The Polygon
The Polygon
The Polygon
Item#: PGN-1111
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Running Time: 55 minutes
Grades 11- Adult
A Film by Kimberley Hawryluk & Adam Schomer
Closed Captioned • Scene Selection



"Highly Recommended. The complete veil of secrecy that enveloped Soviet weapons testing, encouraged extreme disregard for the human and environmental costs of nuclear weapons testing. This moving and disturbing documentary retells the story of those experiments and of the human guinea pigs unwittingly subjected to damaging and lethal dosages of radiation."
– Educational Media Reviews Online

"Highly Recommended. Highlights some of the tragic side-effects of the testing in the region and the impacts that it has had on the populace’s offspring."



World Premiere,
Gold Coast International Film Festival

Official Selection,
Idyllwild International Festival of Cinema



All prices include DVD and limited PPR
• K-12 Schools, Public Libraries & Community Groups: $89
• Colleges, Government, Business: $250
• Colleges, Government, Business (with DSL): $550

The Polygon reveals the untold legacy of the Soviet Union’s extensive Cold War nuclear testing program at the Semipalatinsk Test Site in Kazakhstan. Over 600 nuclear bombs were detonated at the formerly secret site, known as “The Polygon”, from 1949 to 1991, including 116 above ground explosions.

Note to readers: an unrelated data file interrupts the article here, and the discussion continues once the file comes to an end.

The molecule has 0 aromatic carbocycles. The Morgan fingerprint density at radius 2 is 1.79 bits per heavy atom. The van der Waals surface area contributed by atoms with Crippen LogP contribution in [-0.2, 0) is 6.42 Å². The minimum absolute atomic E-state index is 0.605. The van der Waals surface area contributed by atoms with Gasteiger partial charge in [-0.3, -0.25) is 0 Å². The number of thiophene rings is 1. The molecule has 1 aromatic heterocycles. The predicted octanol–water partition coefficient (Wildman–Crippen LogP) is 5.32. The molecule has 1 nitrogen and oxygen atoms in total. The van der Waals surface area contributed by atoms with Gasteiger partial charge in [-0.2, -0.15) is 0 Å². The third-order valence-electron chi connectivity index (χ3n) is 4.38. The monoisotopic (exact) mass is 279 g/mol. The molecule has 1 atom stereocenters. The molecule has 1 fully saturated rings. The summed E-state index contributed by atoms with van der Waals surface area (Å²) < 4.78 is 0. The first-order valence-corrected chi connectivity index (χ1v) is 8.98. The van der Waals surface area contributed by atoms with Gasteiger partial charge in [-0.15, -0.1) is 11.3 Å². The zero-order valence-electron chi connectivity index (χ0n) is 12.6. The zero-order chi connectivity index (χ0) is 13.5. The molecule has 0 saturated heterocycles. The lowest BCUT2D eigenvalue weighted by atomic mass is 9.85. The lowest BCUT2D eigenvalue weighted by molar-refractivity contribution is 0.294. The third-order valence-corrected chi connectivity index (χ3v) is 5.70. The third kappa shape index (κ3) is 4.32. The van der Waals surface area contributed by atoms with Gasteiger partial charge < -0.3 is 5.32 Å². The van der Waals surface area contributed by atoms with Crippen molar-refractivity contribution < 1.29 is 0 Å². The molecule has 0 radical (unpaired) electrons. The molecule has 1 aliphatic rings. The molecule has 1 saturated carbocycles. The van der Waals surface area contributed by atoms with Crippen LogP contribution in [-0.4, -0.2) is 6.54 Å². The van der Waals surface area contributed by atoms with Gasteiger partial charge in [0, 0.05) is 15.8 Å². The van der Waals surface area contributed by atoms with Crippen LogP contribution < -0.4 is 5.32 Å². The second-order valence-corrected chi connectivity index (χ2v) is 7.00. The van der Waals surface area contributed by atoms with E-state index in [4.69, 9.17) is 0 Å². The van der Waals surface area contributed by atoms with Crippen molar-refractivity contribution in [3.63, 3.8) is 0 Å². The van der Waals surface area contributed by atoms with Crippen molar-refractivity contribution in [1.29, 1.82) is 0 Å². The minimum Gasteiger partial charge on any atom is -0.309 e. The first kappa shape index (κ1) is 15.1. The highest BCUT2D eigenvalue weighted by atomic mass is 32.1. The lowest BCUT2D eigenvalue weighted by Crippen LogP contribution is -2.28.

The massive mushroom clouds were witnessed by hundreds of thousands of nearby unprotected Kazakh villagers, unaware that nuclear fallout was raining down on them, their land and water.

More than 18,000 square kilometers remain heavily contaminated. The radiation silently devastated three generations who have suffered serious health problems, including thyroid disease, cancer, birth defects, and more. Life expectancy in the region is seven years less than the national average in Kazakhstan.

The full impact of radiation exposure was hidden by Soviet authorities, and only came to light after the test site was closed in 1991 after major protests.

The tragic story is told in part by the villagers themselves, including Bolat Baltabek, a teacher and town leader, who lost his sister, brother, son, and countless neighbors to radiation-related diseases.

Shot over 3 years, The Polygon revisits the history of these tragic Cold War experiments, and profiles the unfortunate victims that remain today, still suffering with little or no compensation, or global recognition of their plight.